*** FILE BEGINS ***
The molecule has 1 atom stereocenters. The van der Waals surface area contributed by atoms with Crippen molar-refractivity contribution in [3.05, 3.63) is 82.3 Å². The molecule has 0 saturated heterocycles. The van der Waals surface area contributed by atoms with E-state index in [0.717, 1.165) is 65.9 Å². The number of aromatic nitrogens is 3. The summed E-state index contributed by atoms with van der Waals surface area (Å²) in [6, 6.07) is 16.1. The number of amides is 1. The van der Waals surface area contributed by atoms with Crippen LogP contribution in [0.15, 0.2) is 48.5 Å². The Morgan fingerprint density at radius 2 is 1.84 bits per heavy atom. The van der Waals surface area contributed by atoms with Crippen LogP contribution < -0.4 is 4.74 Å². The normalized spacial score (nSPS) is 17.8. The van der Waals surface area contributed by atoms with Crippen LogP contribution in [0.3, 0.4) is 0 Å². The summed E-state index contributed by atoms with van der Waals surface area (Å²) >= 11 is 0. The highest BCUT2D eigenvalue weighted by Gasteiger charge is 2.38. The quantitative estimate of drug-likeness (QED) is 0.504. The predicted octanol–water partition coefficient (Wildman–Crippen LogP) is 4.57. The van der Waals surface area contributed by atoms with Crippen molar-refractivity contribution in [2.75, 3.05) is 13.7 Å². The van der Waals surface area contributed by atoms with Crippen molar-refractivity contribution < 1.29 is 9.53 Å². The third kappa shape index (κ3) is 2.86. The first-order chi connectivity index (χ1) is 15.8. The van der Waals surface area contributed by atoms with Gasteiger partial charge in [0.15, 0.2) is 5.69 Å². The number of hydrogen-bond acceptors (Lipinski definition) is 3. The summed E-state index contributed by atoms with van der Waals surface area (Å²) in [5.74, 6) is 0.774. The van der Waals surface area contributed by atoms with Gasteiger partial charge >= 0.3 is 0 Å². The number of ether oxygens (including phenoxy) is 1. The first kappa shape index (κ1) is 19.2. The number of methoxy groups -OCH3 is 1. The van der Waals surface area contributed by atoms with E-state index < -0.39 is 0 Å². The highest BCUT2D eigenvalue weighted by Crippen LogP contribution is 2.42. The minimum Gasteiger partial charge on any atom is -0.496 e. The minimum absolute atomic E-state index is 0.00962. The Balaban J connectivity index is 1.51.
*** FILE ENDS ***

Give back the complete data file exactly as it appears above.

The molecule has 1 atom stereocenters. The van der Waals surface area contributed by atoms with Crippen molar-refractivity contribution in [3.05, 3.63) is 82.3 Å². The molecule has 0 saturated heterocycles. The van der Waals surface area contributed by atoms with E-state index in [0.717, 1.165) is 65.9 Å². The number of aromatic nitrogens is 3. The summed E-state index contributed by atoms with van der Waals surface area (Å²) in [6, 6.07) is 16.1. The number of amides is 1. The van der Waals surface area contributed by atoms with Crippen LogP contribution in [0.15, 0.2) is 48.5 Å². The Morgan fingerprint density at radius 2 is 1.84 bits per heavy atom. The van der Waals surface area contributed by atoms with Crippen LogP contribution < -0.4 is 4.74 Å². The normalized spacial score (nSPS) is 17.8. The van der Waals surface area contributed by atoms with Crippen LogP contribution in [0.3, 0.4) is 0 Å². The summed E-state index contributed by atoms with van der Waals surface area (Å²) >= 11 is 0. The highest BCUT2D eigenvalue weighted by Gasteiger charge is 2.38. The quantitative estimate of drug-likeness (QED) is 0.504. The predicted octanol–water partition coefficient (Wildman–Crippen LogP) is 4.57. The van der Waals surface area contributed by atoms with Crippen molar-refractivity contribution in [2.75, 3.05) is 13.7 Å². The van der Waals surface area contributed by atoms with Crippen molar-refractivity contribution < 1.29 is 9.53 Å². The third kappa shape index (κ3) is 2.86. The first-order chi connectivity index (χ1) is 15.8. The van der Waals surface area contributed by atoms with Gasteiger partial charge in [0.15, 0.2) is 5.69 Å². The number of hydrogen-bond acceptors (Lipinski definition) is 3. The summed E-state index contributed by atoms with van der Waals surface area (Å²) in [5.74, 6) is 0.774. The van der Waals surface area contributed by atoms with Gasteiger partial charge >= 0.3 is 0 Å². The number of ether oxygens (including phenoxy) is 1. The first kappa shape index (κ1) is 19.2. The number of methoxy groups -OCH3 is 1. The van der Waals surface area contributed by atoms with E-state index < -0.39 is 0 Å². The highest BCUT2D eigenvalue weighted by Crippen LogP contribution is 2.42. The minimum Gasteiger partial charge on any atom is -0.496 e. The minimum absolute atomic E-state index is 0.00962. The Balaban J connectivity index is 1.51.